Connect with us


Glock 28: A Real-Life Unicorn



Not an April Fool’s gag: After 26 years Glock is finally releasing the Glock 28 to the American public. Reportedly, the Glock 25 will also be released. Here in the States both the Glock 28 and 25 are sort of mythical creatures, that exist almost everywhere else in the world … except for the U.S. civilian market.

What are the Glock 28 and 25? Imagine the Glock 26 9mm subcompact, but only in .380 ACP—that’s basically what the “new” G28 is. The G25 is a 380ACP G19 compact service sized pistol. Both are Generation 3 Glock pistols, meaning that most parts will be interchangeable with parts that are abundant. Also since both pistols exactly match the outside dimensions of Glock’s current bread-and-butter offerings, accessories like holsters, sights etc., are already readily available.

Let’s take a trip back in time to 1992. Die Hard 2 was on the big screen and was one of the first examples of a Glock pistol in cinema. That was the foundation of the Glock mystique in American culture. Americans gobbled up Glock pistols and police departments switched over to the Glock offerings by the bucketloads. Glock as a company saw what sales were possible and wanted to expand that to different markets around the world. One easy way to do that was to take two of their most popular pistols but re-chamber them in the smaller and less powerful .380ACP cartridge.

Re-chambering the G19 and G26 for the less-powerful round is not as easy as it sounds. Because the. 380 does not have the power the 9mm does, it will not reliably function in a locked breech pistol. Glock had to change the platform to a blowback operation. On a blowback firearm, the only thing that keeps the slide closed is the recoil spring. Since the .380 does not have as much power as a 9mm, the slide does not need to stay closed as long. By 1995 Glock released the G25 (G19 but in 380ACP), followed by the 1997 release of the G28 (G26 but in 380ACP).

In an ironic twist of fate, while more of the world was able to own these two new Glock variants, they were actually illegal for a civilian to own in the United States due to importation restrictions. Remember the first U.S. manufactured Glock in Smyrna Georgia was not until 2013. Up until then all Glocks were imported and had to pass importation rules. Since all other caliber Glocks were able to meet the minimum qualifications, the G25 and G28 instantly became unicorns…in the American market anyway.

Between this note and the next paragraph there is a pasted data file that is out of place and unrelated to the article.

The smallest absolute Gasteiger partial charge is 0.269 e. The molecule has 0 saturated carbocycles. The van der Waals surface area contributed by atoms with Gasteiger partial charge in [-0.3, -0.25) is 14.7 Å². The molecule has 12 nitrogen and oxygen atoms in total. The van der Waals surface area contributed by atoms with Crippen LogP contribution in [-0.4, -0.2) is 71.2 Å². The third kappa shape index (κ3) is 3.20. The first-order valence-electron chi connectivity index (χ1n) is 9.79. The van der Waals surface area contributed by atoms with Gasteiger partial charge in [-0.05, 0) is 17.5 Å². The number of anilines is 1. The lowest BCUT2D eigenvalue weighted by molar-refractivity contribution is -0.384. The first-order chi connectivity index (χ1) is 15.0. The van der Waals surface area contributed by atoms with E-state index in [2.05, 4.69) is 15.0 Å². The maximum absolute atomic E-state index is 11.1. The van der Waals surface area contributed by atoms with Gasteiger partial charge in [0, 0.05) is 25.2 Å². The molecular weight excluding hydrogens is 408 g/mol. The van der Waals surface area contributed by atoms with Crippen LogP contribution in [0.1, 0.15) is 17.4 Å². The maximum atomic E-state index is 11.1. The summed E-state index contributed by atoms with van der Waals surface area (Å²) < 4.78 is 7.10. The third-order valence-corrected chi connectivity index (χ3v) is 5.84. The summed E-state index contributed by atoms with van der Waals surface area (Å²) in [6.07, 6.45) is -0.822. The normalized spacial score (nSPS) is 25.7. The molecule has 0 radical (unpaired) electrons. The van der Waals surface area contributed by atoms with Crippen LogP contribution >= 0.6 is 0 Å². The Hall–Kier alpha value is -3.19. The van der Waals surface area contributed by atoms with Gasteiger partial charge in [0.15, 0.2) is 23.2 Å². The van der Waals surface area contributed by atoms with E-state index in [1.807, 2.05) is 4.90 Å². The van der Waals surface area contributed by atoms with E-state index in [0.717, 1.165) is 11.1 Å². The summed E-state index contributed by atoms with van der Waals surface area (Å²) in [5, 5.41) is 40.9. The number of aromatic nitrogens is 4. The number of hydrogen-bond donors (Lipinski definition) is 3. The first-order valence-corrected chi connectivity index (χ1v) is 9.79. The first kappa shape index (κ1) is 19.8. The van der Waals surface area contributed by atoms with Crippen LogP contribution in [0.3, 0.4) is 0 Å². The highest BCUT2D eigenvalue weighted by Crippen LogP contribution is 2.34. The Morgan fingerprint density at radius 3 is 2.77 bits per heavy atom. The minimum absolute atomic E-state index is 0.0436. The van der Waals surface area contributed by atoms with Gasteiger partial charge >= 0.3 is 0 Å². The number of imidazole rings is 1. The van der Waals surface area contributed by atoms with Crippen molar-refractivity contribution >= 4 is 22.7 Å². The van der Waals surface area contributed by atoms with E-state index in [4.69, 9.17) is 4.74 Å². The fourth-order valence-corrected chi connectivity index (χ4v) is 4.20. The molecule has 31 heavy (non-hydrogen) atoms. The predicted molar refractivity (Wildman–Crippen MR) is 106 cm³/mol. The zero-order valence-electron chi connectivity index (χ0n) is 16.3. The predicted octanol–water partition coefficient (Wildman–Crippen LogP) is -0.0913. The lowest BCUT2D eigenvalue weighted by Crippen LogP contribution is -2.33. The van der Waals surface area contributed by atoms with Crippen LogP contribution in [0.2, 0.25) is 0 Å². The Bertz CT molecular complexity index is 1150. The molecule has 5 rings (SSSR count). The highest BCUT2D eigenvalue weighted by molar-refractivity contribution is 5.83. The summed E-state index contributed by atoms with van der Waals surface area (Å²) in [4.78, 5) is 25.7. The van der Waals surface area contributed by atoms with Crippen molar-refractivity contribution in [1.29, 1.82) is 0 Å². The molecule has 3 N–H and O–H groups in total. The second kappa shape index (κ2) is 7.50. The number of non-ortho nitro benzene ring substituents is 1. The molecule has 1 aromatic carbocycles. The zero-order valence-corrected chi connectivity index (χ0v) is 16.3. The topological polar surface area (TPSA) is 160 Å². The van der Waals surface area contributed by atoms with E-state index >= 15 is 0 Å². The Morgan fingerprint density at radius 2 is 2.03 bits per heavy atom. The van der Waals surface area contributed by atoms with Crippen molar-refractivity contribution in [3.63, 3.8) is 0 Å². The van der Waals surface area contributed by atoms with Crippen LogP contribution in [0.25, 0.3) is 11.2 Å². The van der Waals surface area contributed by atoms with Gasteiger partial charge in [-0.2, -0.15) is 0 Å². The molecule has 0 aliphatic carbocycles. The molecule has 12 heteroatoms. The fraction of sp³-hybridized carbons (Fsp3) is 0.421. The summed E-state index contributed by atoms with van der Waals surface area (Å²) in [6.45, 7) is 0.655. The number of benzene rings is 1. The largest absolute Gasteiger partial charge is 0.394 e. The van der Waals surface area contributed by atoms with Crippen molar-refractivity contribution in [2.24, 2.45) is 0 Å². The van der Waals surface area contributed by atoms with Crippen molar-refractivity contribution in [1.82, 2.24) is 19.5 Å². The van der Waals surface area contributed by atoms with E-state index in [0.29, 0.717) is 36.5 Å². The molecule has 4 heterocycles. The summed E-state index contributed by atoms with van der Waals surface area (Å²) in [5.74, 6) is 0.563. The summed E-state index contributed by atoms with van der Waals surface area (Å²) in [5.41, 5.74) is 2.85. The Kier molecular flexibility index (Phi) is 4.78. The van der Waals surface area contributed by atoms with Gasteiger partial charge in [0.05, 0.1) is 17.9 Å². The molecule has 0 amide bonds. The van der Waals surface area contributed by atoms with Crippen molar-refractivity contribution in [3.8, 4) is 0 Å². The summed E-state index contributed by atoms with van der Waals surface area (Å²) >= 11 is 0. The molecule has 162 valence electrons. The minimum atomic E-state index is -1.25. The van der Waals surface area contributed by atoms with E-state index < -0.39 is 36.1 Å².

As Americans in general we want what we can’t have and for decades Glock fans coveted the forbidden pistols. EVEN if the pistols do not make any sense. Why would you want a pistol that’s the same exact size and capacity as its counterpart? There are no clear advantages in a .380 caliber Glock. Glock agreed with that analysis: Even after 2013, when Glock started manufacturing in Smyrna Georgia, Glock US produced a single-stack ultra-compact pistol platform for its .380 pistol, called the Glock 42 Series. The only drawback of the 42 series is ammo capacity due to it being a single stack pistol. Some larger-handed shooters (like myself) find it too small to comfortably operate.

The days of .380 ACP being a substandard round are over. First developed in 1908, about 120 years’ ballistic development have created rounds specifically designed for hollowpoints to perform with lower velocities and shorter barrels for devastating defensive performance at short ranges.

The “new” Glock 28 and 25 are coming to U.S. as Talo exclusives (they do a bunch of custom guns). Current speculation is that the production run is 5,000 units, the same as they did with the retro Gen 1 Glock they released a couple years ago. A limited run means limited supply and high demand. Remember this is the pistol American Glock collectors have been denied up until now; my prediction is that inventory will go quickly. The G28 is actually already shipping, and customers are buying them. Even though these are a Talo exclusive, the dealer pricing is pretty much in line with its 9mm counterparts. If I can can find one one locally, I am probably going to have to get one just to say I own a real-life unicorn.

–James the “XDMAN” Nicholas, Mr UnPewFessional himself


Copyright © 2021 Brand Avalanche Media, LLC. Popular EDC is a wholly owned subsidiary of Brand Avalanche Media, LLC. This copyrighted material may not be republished without express permission. The information presented here is for general educational purposes only. MATERIAL CONNECTION DISCLOSURE: You should assume that this website has an affiliate relationship and/or another material connection to the persons or businesses mentioned in or linked to from this page and may receive commissions from purchases you make on subsequent web sites. You should not rely solely on information contained in this email to evaluate the product or service being endorsed. Always exercise due diligence before purchasing any product or service. This website contains advertisements.